In a strongly-worded statement, the Coordination of Democratic Rights Organizations (CDRO) has pointed towards how the recent incidence of encounter killings in Meghalaya are proving to be “misuse” of Armed Forces Special Powers Act:
Coordination of Democratic Rights Orgnizations (CDRO) strongly condemns the continuing army terrorism in the name of combing operations in Meghalaya’s Garo Hills. While Meghalaya is not notified as a ‘disturbed area’ and the writ of the army does not run large, the AFSPA allows army personnel located in neighbouring states to conduct operations within 20 kilometres of the state border. On November 25th 2015, the Gurkha regiment stationed in Assam’s Rangjuli town shot dead two unarmed civilians, a few kilometres from Kharkutta Bazaar in the Garo Hills area, in Meghalaya.
The incident occurred at around 8.40 pm, when Alphus Momin, a school teacher, and SD Marak, a vendor, were returning home to Rajasimla village on a motorbike. Earlier, in March 2015, two daily wagers, Selba Sangma and Jekke Arengh, were shot dead by the Dogra regiment in the same area and, in a bid to cover its ‘mistake’ and pass off the killings as an ‘encounter’, the army planted two country-made pistols near the bodies. The matter came to light as two other men were also intercepted in the same incident and were taken to custody. The government had then ordered a probe into the killings.
Army lawlessness is inherent in the Armed Forces Special Powers Act (AFSPA) as it allows impunity and immunity to men in uniform. However, even within the next-to-negligible safeguards available in the Act, the army is supposed to inform the local police and seek its help before conducting operations. In the November incident, not only did the army not inform the local police station, it did not even bother to take the victims to a nearby hospital. Instead, it abandoned the bodies on the roadside. It was the local police which arrived on the spot after hearing the gunshots and it took the two men to Kharkutta PHC where they were declared, ‘brought dead’.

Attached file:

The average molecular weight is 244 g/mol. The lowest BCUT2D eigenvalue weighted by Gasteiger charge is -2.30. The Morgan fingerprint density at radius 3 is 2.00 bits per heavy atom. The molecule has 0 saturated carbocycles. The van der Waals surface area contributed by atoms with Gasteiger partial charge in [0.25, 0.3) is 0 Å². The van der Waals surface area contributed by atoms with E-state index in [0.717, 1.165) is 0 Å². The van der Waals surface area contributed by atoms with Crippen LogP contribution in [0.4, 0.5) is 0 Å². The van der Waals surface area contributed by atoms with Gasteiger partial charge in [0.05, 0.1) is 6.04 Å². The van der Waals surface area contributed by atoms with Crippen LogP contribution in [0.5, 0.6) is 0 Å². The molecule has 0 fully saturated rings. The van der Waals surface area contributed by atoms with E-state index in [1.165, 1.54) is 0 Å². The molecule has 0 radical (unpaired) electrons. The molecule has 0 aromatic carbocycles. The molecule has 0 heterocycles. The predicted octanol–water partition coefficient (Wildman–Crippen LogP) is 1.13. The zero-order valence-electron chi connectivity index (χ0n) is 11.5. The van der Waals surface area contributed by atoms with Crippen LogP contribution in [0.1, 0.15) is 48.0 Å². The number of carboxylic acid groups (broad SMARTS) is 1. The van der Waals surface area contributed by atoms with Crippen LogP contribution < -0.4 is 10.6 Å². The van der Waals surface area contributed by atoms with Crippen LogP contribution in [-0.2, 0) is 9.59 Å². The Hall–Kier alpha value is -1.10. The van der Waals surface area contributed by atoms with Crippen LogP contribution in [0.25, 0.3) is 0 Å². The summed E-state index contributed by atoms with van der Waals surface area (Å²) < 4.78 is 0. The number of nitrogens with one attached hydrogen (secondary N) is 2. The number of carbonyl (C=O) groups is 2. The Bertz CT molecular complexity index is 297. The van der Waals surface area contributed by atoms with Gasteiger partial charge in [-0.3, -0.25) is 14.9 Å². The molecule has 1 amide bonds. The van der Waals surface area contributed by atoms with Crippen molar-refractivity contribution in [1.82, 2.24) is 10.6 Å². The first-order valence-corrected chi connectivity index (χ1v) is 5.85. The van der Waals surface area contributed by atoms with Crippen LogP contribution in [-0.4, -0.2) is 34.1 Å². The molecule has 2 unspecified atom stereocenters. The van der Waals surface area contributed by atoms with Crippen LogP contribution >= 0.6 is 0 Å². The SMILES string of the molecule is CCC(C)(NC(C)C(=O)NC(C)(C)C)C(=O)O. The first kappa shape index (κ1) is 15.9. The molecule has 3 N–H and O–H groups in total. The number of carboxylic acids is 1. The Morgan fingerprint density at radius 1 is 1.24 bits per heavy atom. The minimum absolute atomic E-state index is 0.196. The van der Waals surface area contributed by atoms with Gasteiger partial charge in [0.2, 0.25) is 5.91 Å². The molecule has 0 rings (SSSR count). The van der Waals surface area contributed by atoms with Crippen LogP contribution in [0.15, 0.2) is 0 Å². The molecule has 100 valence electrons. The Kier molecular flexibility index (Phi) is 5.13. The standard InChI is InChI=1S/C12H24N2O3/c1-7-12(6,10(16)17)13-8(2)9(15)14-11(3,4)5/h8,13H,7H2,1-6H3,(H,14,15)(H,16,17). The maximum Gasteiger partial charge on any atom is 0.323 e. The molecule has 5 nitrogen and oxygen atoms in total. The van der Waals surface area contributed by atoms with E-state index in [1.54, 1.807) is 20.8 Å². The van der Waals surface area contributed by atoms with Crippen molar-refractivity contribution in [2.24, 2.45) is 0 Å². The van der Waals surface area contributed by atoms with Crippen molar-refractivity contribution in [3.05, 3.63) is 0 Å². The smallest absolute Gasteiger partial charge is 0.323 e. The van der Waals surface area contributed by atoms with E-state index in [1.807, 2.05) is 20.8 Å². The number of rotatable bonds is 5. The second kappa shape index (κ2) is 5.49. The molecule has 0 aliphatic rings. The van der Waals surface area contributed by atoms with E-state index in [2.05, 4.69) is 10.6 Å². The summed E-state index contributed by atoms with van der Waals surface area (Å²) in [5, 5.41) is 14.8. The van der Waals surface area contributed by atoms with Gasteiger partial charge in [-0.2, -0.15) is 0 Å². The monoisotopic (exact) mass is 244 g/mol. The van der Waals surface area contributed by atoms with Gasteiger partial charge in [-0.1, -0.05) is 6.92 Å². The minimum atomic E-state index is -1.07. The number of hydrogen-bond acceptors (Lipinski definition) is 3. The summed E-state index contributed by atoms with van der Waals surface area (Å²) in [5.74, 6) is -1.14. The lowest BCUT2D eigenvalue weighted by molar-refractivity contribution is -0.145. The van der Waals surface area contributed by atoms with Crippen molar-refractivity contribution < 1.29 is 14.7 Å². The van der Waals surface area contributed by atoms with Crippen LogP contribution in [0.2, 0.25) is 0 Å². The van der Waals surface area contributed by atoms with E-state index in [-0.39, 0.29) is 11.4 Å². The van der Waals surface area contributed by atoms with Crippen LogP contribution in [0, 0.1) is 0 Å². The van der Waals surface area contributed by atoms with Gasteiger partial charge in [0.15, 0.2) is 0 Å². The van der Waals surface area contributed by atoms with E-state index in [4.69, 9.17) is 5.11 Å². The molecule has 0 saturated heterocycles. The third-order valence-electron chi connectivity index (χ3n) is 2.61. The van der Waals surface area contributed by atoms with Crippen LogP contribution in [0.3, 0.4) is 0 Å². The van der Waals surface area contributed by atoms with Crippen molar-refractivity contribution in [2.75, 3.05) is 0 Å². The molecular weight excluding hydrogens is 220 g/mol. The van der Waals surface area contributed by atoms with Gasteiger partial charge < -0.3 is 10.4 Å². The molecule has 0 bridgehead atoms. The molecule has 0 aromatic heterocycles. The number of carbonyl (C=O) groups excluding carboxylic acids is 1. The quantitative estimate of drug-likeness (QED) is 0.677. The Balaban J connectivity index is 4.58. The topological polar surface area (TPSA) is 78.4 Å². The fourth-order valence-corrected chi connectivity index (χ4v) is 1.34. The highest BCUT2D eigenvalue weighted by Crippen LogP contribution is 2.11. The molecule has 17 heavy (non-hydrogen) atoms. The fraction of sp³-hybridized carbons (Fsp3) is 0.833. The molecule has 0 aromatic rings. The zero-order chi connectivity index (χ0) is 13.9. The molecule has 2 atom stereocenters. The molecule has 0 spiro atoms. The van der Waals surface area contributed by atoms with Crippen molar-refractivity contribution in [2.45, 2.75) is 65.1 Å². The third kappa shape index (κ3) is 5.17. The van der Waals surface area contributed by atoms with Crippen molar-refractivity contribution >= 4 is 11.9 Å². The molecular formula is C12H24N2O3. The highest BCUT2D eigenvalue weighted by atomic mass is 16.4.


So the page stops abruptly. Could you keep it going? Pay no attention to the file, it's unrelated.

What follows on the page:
The police initially registered an FIR against unknown people but growing public protests prompted the army to acknowledge its ‘mistake’. On 26th November, the army submitted an FIR claiming that the incident occurred as the duo had not adhered to the security instructions and refused to comply with them at a mobile check post. Despite the army’s ‘face-saving’ denial, the magnitude of the protests, including that by the local MLA has compelled the Garo Hills Deputy Commissioner to promise a magisterial inquiry into the incident.
Given the prevailing nature of army lawlessness, it is imperative to question the Meghalaya High Court’s decision to ask the Centre to impose AFSPA in the Garo Hills. Making a case of deteriorating law and order, a three-member bench including the Chief Justice, on 4th November 2015, cited 87 instances of kidnapping and ransom demands by rebel groups and pointed out that even the Chief justice and other judges were receiving ‘veiled’ threats and that they would have to face ‘dire consequences’ after retirement.
Ironically, instead of upholding the rights and liberties of individuals, the Court damaged its reputation by acting on its own fears, as two of the judges are said to retire on February 2016. Besides, in asking for the imposition of the AFSPA, the Court also violated the constitutional arrangement of separation of powers by acting on its own authority. It is quite another matter that the Centre has decided not to heed the High Court and the state government has decided to file an affidavit in the next hearing.
However, it is to be noted that the Centre has promised the state government paramilitary troops for the Garo Hills. So, even while the Centre and the state government are opposed to the imposition of AFSPA, there is consensus on the issue of legal immunity as prosecution of paramilitary forces also requires official sanction.
Why didn’t the Meghalaya High Court acknowledge the issue of army abuses and why has the state government demanded more paramilitary forces from the Centre? Why is the army or the paramilitary the answer to the intransigent problems of the Garo Hills? It is a known fact that the nexus between the coal mafia, sections of rebels groups and the political establishment has thrived in the Garo Hills area. In such a scenario, where there is no effort towards a political resolution to the problem of the Garo Hills conflict, the issue of army lawlessness acquires greater magnitude.
As the above two incidents illustrate, the legal impunity and immunity that the army enjoys makes it the most dangerous adversary in conflict areas. Not only are civilians’ lives least cared for, the absence of routine checks and balances stipulated in normal law offers untrammelled powers to men in uniform. The army and paramilitary operations in the Garo Hills must immediately end and towards that, CDRO demands:
1. Stringent action against army personnel guilty of murdering Alphus Momin and SD Marak
2. Information on action taken against guilty personnel involved in the murder of Selba Sangma and Jekke Arengh
3. Compensation to the families of the deceased who have been gunned down by the army
4. Immediate halt to any paramilitary deployment in the area
Statement signed by C. Chandrasekhar (CLC, Andhra Pradesh), Paramjeet Singh (PUDR, Delhi), Pritpal Singh (AFDR, Punjab), Phulendro Konsam (COHR, Manipur) and Tapas Chakraborty (APDR, West Bengal) (Coordinators of CDRO)